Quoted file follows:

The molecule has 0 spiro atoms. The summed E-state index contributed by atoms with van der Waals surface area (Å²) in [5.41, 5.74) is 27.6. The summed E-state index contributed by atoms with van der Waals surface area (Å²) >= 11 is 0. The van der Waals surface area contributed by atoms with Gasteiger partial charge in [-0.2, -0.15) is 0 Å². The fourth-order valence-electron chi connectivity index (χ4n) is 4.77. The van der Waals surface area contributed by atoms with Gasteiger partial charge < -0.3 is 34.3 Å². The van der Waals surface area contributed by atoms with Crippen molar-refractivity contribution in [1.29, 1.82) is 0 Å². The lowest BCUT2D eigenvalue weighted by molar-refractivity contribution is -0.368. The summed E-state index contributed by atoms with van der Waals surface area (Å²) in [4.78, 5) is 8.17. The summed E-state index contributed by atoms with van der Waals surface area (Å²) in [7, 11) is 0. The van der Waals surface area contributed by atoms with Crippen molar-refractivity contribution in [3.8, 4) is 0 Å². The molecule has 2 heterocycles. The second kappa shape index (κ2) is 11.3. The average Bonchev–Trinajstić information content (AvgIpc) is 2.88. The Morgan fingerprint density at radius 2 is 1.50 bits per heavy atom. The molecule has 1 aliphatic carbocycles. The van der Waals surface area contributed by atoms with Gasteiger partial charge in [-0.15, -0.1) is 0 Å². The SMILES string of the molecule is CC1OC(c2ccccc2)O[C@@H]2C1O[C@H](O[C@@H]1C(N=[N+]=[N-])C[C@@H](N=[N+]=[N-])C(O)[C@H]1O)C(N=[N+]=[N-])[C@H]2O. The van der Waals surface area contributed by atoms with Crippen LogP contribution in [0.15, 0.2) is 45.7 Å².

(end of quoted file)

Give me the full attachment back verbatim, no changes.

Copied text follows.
The molecule has 0 spiro atoms. The summed E-state index contributed by atoms with van der Waals surface area (Å²) in [5.41, 5.74) is 27.6. The summed E-state index contributed by atoms with van der Waals surface area (Å²) >= 11 is 0. The van der Waals surface area contributed by atoms with Gasteiger partial charge in [-0.2, -0.15) is 0 Å². The fourth-order valence-electron chi connectivity index (χ4n) is 4.77. The van der Waals surface area contributed by atoms with Gasteiger partial charge < -0.3 is 34.3 Å². The van der Waals surface area contributed by atoms with Crippen molar-refractivity contribution in [1.29, 1.82) is 0 Å². The lowest BCUT2D eigenvalue weighted by molar-refractivity contribution is -0.368. The summed E-state index contributed by atoms with van der Waals surface area (Å²) in [4.78, 5) is 8.17. The summed E-state index contributed by atoms with van der Waals surface area (Å²) in [7, 11) is 0. The van der Waals surface area contributed by atoms with Crippen molar-refractivity contribution in [3.8, 4) is 0 Å². The molecule has 2 heterocycles. The second kappa shape index (κ2) is 11.3. The average Bonchev–Trinajstić information content (AvgIpc) is 2.88. The Morgan fingerprint density at radius 2 is 1.50 bits per heavy atom. The molecule has 1 aliphatic carbocycles. The van der Waals surface area contributed by atoms with Gasteiger partial charge in [-0.15, -0.1) is 0 Å². The SMILES string of the molecule is CC1OC(c2ccccc2)O[C@@H]2C1O[C@H](O[C@@H]1C(N=[N+]=[N-])C[C@@H](N=[N+]=[N-])C(O)[C@H]1O)C(N=[N+]=[N-])[C@H]2O. The van der Waals surface area contributed by atoms with Crippen LogP contribution in [0.15, 0.2) is 45.7 Å².